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IBM DB2 Enterprise 9 performance with POWER5+ and AIX 5L Multi-page Support

DB2 9 takes advantage of newly available page sizes.


Note: This article can also be found on the IBM Developerworks Web site.

For a variety of reasons, most modern operating systems run programs in virtual address space. The virtual address offers many advantages, including flexibility, isolation, transportability, the ability to access more memory than the amount of physical memory, and to some extent, underlying hardware configuration independence.

However, running programs in a virtual address space has an associated cost. Programs (including DB2*) reference memory addresses as virtual addresses. Every time a memory location is addressed for program instructions or data, a virtual address is translated into a physical or real memory address. This translation is maintained in a page table and adds more overhead to the program's execution time. The size of the page table is inversely proportional to the page size, which implies that the smaller the page size, the larger the page table, and hence more overhead.

For years, 4 kilobytes has been the standard page size for most operating systems, including the AIX 5L* operating environment. In recent days, increasing volumes of data and processor-addressable memory has rendered the 4-kilobyte page size somewhat ineffective. To improve performance of the applications that process extensive data volumes, IBM* POWER5+* processor-based systems that run AIX 5L V5.3 TL04 (or later) introduce multiple page size support. The POWER* processor and the AIX 5L operating system have supported two page sizes (4 kilobytes and 16 megabytes) since the introduction of AIX 5L V5.1. In addition to these two page sizes, newly available page sizes include 64 kilobytes and 16 gigabytes. The 64-kilobyte pages behave exactly the same as the 4-kilobyte page size. (That is, the pages are not pinned into memory and are capable of being paged.)

To take advantage of the newly available page sizes, DB2 9 automatically detects available page sizes within the system. If available, DB2 sets 64 kilobytes as a default size for a few of the processes as well as for all shared memory regions. DB2 also added support for 16-gigabyte pages since IBM DB2 Universal Database* (UDB) V8.2.5.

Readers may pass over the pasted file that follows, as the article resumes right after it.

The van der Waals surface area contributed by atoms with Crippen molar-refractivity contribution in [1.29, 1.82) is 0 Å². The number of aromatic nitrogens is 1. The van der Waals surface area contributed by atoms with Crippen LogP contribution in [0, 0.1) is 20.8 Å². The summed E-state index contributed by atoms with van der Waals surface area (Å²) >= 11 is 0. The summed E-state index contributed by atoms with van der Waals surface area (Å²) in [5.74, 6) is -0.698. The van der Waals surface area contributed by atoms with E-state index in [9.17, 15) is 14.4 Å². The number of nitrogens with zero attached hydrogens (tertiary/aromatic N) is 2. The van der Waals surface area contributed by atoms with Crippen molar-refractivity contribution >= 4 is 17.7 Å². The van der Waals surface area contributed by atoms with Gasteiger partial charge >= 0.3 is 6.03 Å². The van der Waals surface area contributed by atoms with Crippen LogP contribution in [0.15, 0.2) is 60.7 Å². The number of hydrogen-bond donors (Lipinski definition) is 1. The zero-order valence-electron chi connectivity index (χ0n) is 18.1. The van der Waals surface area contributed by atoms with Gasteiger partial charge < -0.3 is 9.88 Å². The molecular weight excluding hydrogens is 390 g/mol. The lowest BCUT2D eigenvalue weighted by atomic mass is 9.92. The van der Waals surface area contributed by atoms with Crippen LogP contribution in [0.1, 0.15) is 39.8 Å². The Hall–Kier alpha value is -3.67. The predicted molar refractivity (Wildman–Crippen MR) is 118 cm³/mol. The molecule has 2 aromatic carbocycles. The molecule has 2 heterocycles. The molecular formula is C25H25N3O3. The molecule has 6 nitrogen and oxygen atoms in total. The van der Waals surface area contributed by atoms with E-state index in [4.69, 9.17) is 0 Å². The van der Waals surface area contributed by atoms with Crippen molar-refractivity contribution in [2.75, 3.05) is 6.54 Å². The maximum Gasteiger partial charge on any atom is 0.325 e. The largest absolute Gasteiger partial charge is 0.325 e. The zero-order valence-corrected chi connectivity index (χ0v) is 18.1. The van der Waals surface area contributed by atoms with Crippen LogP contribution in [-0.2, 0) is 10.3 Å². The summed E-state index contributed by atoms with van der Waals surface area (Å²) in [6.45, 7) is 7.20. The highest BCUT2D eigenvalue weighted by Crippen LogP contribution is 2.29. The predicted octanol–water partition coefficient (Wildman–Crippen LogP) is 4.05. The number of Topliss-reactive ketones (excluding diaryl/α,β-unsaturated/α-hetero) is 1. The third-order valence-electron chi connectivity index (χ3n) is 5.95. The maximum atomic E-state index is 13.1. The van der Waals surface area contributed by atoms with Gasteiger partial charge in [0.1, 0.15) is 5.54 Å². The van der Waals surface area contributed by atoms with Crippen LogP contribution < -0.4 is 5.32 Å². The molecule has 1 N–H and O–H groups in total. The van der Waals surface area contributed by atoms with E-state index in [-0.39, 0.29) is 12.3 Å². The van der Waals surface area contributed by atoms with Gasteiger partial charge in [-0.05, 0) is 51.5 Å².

Background

Let's take a look at the process runtime mechanism and why large page sizes are so valuable to enterprise applications such as DB2.

Before any program can run, the operating system loader must load it into real memory. The memory necessary to run processes in the AIX 5L environment is divided into various memory regions. The private regions for a process are: text, stack, and data/heap, each of which is dedicated for specific purposes:

  • The text region stores the process's instructions.
  • The data/heap region contains dynamically allocated memory and some globally accessible program data (for example, DB2 agent private memory).
  • The stack region is used for subroutine return addresses, as well as to store automatic data.

Punit Shah's primary responsibilities are enabling IBM middleware software to use the latest System p technologies. You can reach him at punit@us.ibm.com.

Sunil Kamath is the technical manager of the DB2 online transaction processing (OLTP) benchmarks and solution development with IBM. You can reach him at sunil.kamath@ca.ibm.com.


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